Rewind the calendar 21 years and meet Ms. Beaman, then a Ph.D. candidate and newly married for less than a year after a decade of single motherhood. Fatigued, suffering from headaches, and finding herself dropping objects more frequently, Beaman first assumed that she was exhausted by her schedule of teaching five classes, driving hours for her Ph.D. program, and her recent marriage. When she could no longer ignore her symptoms, she underwent an MRI and learned from her doctor that there was conclusive evidence that she had MS.
"I was so relieved that it wasn't a brain tumor," says Beaman, "that I figured I could definitely cope with a diagnosis of MS."
Beaman credits her diagnosing doctor with some of the best advice she's ever received: "You're going to have physical issues that come and go, so my advice is to just go out and live your life."
And live her life she has. Rather than giving up or letting her diagnosis dictate her path, Beaman finished that Ph.D. and the newly-minted Dr. Beaman threw herself into the next two decades, publishing the book Little Miss Merit Badge, winning national accolades as a professor, and earning USA Today's distinction as the mother of "The Most Creative Family in America." She also teaches a fitness "boot camp," and leaves little time to spare lamenting her MS.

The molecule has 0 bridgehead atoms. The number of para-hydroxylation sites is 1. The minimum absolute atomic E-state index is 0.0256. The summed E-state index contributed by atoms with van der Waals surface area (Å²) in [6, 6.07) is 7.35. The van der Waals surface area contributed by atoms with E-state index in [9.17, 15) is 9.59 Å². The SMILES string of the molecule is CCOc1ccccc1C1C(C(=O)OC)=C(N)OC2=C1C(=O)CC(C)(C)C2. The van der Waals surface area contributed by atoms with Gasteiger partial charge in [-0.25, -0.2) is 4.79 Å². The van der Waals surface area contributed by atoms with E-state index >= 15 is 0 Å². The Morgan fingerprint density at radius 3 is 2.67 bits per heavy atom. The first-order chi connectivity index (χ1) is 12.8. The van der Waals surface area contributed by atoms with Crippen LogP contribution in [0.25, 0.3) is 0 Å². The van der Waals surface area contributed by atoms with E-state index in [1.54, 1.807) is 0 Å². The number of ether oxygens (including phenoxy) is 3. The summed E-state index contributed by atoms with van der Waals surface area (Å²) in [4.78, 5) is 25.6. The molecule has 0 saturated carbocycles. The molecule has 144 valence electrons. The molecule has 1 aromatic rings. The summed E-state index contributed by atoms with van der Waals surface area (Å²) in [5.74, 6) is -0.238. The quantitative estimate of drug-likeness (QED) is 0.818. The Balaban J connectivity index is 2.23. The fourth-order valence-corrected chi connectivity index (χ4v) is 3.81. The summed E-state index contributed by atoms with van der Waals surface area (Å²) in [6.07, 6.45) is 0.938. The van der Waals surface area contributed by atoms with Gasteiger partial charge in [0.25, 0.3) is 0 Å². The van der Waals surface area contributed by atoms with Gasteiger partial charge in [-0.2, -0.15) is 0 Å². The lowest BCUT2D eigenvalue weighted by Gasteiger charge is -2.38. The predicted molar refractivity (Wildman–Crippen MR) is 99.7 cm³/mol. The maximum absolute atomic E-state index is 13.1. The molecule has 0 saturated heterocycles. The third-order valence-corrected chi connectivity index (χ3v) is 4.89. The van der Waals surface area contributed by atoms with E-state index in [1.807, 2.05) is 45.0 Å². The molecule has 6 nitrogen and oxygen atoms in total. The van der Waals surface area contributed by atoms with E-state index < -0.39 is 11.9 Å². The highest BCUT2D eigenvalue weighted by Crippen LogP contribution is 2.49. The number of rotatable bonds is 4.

How did Beaman achieve all she has throughout the last 20 years? When initially confronted with the MS diagnosis, she thoroughly researched the condition and rather than focus on all the negative possibilities, she was most struck by the story of another woman so severely affected by the disease that she was confined to a wheelchair. Figuring she had nothing to lose, this extraordinary woman took up skydiving because it had been a lifelong dream. Six months later, she was walking again. Beaman took this woman's experiences as a sign that mind over matter could work to overcome disease.
Beaman became what she calls an "endorphin warrior," believing strongly in the power of endorphins, and relying on these natural chemicals to treat the disease. Although she sometimes has bad days, she refuses to acknowledge them as symptoms of MS.
"Most people hear a diagnosis they perceive as bad news and go home to sit down to preserve what they have left," says Beaman. "I chose to take a different approach."
Beaman is always active and on the go, and her outlook is sunny. "People can't choose their circumstances,"